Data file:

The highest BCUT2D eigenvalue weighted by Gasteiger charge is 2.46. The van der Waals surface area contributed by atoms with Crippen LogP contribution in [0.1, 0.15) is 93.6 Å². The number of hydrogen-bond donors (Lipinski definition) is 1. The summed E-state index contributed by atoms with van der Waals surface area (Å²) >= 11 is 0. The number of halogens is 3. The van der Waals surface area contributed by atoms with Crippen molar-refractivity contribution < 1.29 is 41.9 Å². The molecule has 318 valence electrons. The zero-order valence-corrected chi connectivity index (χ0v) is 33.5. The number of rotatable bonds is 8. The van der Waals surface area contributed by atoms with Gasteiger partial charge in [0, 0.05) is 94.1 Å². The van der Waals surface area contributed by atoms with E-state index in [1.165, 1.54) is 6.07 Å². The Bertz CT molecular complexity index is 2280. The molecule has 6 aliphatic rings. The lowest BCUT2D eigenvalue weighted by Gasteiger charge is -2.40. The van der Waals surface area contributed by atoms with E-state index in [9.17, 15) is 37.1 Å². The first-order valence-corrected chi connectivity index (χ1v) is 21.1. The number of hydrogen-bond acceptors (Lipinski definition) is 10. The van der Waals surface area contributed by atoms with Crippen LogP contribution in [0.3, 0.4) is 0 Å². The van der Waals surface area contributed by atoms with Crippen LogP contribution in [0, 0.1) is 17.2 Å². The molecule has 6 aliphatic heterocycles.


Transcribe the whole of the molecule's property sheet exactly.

The highest BCUT2D eigenvalue weighted by Gasteiger charge is 2.46. The van der Waals surface area contributed by atoms with Crippen LogP contribution in [0.1, 0.15) is 93.6 Å². The number of hydrogen-bond donors (Lipinski definition) is 1. The summed E-state index contributed by atoms with van der Waals surface area (Å²) >= 11 is 0. The number of halogens is 3. The van der Waals surface area contributed by atoms with Crippen molar-refractivity contribution < 1.29 is 41.9 Å². The molecule has 318 valence electrons. The zero-order valence-corrected chi connectivity index (χ0v) is 33.5. The number of rotatable bonds is 8. The van der Waals surface area contributed by atoms with Gasteiger partial charge in [0, 0.05) is 94.1 Å². The van der Waals surface area contributed by atoms with E-state index in [1.165, 1.54) is 6.07 Å². The Bertz CT molecular complexity index is 2280. The molecule has 6 aliphatic rings. The lowest BCUT2D eigenvalue weighted by Gasteiger charge is -2.40. The van der Waals surface area contributed by atoms with E-state index in [9.17, 15) is 37.1 Å². The first-order valence-corrected chi connectivity index (χ1v) is 21.1. The number of hydrogen-bond acceptors (Lipinski definition) is 10. The van der Waals surface area contributed by atoms with Crippen LogP contribution in [0.3, 0.4) is 0 Å². The van der Waals surface area contributed by atoms with Crippen LogP contribution in [0, 0.1) is 17.2 Å². The molecule has 6 aliphatic heterocycles.